I am one of four daughters who descends from a very long line of ancestral educators. They instilled in me that education is the rudiment to a forward-thinking life of exploration, self-discovery and financial stability.
Many people associate a career in education with years of formal schooling, studying long hours, assessments, grading scales, pass/fail standings, and nothing more. With this association, some people now see education as stressful, antiquated, unnecessary and a financial burden. But education is a life-long act of inquiring, sorting fact from fiction, uncovering and discovering new ways to innovate, cultivate and revolutionize ideas that have not yet been fully realized or even born.
Educators were once regarded as a means to intellectual enlightenment and community leaders. We were revered, honored, and met with community and parental assistance. Now, to be politically correct, I'll allow the readers to fill in the blank(s) as to how educators are regarded. But allow me to point you in the direction of incessant viral videos of violence against educators (on primary and secondary levels) and the daily unremitting world news reports of mental-health issues of our young people (both treated and untreated).
Communities will show up, and rightfully so, to condemn the fatal violence our young people commit against one another, but never speak to the empty seats at public forums that seek the community's input in moving the community forward through the development of its youth.
Educators make the invaluable sacrifice of time with their own children, husbands, wives, and family to educate, encourage, parent, doctor, police, finance, advocate, love and enlighten the young lives we touch every single day.
Contrary to popular belief, being an educator does not end on Fridays. Being an educator does not end during holiday breaks and the summertime. Being an educator is a 365-day profession. We take these young people home with us in our minds, our hearts and our spirits.
We worry the most about those considered to be "the worst ones." We have anxiety about these gifts' lives. Our families feel that they know our students, because we talk about them so much. We seek to move them forward every day, not just in school, but in life. We celebrate the achievements of our students in a big way, because we know even seemingly minute milestones can be the difference in our students' success in life or their failure in life.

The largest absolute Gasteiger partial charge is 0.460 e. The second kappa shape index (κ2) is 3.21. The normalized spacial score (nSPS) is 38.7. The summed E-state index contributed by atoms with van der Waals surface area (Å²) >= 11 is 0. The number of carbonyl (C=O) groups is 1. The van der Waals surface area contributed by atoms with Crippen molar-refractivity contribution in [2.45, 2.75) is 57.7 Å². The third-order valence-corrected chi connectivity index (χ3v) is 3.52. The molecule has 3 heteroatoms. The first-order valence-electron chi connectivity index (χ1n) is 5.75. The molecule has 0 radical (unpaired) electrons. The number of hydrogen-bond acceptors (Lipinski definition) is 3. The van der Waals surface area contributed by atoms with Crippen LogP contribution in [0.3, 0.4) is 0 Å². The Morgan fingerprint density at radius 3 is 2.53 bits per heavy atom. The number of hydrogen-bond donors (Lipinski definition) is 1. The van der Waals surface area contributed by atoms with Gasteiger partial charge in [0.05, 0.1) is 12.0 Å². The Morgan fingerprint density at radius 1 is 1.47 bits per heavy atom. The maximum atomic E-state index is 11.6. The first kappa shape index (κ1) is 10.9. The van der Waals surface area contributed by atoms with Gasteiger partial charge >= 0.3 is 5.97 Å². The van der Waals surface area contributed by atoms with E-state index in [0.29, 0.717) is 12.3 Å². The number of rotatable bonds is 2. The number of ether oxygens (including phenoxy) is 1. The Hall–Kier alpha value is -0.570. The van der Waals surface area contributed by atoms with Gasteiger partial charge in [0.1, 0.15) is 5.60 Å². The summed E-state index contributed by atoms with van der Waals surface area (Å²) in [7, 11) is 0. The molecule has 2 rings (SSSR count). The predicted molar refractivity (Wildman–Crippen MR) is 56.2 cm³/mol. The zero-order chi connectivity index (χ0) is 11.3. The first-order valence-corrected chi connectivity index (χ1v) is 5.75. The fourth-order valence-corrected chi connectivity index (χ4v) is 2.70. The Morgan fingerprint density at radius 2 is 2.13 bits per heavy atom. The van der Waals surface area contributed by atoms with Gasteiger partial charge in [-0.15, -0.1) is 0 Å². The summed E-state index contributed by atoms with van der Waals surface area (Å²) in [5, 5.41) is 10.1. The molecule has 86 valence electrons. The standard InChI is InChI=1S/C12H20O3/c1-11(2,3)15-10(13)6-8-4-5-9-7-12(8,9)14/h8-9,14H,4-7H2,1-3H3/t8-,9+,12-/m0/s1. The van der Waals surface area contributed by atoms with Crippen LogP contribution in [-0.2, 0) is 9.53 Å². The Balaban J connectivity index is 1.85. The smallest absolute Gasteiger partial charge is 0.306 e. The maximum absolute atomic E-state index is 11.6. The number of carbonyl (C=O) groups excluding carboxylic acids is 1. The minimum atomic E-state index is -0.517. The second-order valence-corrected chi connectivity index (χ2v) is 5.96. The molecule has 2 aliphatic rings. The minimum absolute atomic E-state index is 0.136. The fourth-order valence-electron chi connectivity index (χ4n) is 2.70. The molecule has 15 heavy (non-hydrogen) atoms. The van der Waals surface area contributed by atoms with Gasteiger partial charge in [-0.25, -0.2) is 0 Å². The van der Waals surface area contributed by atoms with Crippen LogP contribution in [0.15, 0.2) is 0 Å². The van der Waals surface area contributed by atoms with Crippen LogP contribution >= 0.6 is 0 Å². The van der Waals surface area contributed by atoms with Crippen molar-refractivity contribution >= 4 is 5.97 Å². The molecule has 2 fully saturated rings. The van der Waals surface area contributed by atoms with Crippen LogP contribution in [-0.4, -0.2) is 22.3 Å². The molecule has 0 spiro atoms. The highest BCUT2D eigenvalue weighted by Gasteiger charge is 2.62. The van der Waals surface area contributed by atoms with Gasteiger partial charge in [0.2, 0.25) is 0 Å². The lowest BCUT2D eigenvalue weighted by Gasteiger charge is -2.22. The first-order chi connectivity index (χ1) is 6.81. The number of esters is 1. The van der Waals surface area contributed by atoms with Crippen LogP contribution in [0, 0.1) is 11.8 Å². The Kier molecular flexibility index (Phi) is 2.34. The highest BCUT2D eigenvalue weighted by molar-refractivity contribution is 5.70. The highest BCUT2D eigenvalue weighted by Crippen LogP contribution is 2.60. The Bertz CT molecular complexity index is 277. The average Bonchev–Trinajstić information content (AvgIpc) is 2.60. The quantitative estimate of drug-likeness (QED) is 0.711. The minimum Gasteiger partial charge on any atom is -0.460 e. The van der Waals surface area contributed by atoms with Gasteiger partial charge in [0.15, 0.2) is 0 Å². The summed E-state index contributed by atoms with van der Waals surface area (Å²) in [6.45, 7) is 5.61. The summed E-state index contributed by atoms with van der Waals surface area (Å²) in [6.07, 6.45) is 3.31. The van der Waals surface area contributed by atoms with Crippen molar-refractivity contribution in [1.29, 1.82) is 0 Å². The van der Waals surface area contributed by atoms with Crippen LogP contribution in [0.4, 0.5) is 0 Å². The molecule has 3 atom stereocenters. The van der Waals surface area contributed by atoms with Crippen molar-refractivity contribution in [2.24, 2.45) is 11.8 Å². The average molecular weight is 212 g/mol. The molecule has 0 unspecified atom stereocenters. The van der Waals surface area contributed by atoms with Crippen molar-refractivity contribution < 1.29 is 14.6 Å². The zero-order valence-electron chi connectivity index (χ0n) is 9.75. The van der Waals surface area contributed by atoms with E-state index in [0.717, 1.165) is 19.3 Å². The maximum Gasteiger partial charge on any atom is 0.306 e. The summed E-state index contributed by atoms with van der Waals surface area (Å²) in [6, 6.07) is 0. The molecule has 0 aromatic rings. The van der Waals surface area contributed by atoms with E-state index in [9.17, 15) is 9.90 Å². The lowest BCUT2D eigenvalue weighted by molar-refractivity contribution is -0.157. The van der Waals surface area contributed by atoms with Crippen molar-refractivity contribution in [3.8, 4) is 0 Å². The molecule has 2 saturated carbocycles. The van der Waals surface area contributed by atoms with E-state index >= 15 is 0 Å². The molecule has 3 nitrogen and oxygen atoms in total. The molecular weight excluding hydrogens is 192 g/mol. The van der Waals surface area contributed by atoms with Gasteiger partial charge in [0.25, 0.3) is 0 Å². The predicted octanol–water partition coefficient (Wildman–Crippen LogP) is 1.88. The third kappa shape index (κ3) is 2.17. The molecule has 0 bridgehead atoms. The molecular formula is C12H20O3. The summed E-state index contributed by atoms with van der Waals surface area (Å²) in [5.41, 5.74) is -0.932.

We worry about who is not feeding them, clothing them, encouraging and assisting them outside of school. Our hearts ache and bleed when they are abused, arrested, murdered and spiritually broken. We worry that no one is assisting us with teaching them how to put their feelings into perspective, that anger and violence should not be their initial reaction to everything. We worry that no one teaches them that they are at school to not only receive intellectual lessons, but also life lessons.
We are angered and experience extreme sadness when we hear parents/caregivers say out loud and in front of our students: "I don't have time for this," "I'm sick of you," "Your brothers and sisters don't give me these problems," "Don't call me about him/her anymore," "Call the police, don't call me." Imagine how they feel, internalize it, and take it out on themselves, their peers and their teachers.
Imagine if you were enduring this on a daily basis. We still have to go home to our families and be a fully engaged mommy or daddy, wife or husband, all while still worrying about lesson plans, interventions, observations, evaluations, audits, grading papers, individualized instruction and behavior plans.
So, what about us? Where is the help for the helpers? Who educates us on how to manage and instruct ODD (Oppositional Defiant Disorder), ADD (Attention Deficit Disorder), ADHD (Attention Deficit Hyperactivity Disorder), EMD (Emotionally Disturbed), TBI (Traumatic Brain Injury), DMDD (Disruptive Mood Dysregulation Disorder), adolescent anxiety and adolescent depression all in the same classroom?
Where are the businessmen and women who own businesses in our communities? They take our money, but don't invest their time in the very community that finances their livelihoods. Where are the dads, the ministers, the deacons, the uncles, the older brothers, the older male cousins and the grandfathers? Men, and male teachers, are vital due to the lack of positive male influence in the lives of many children in our communities.
We need all of you to seek to raise, understand and parent our children—not for the 30-second spotlight on the news, not for the social-media likes, not for the viral videos, but for the very existence all of our children. You are our help. Where are you? What about us?
Jessica L. Kelly teaches in Jackson Public Schools.
This essay does not necessarily reflect the views of the Jackson Free Press.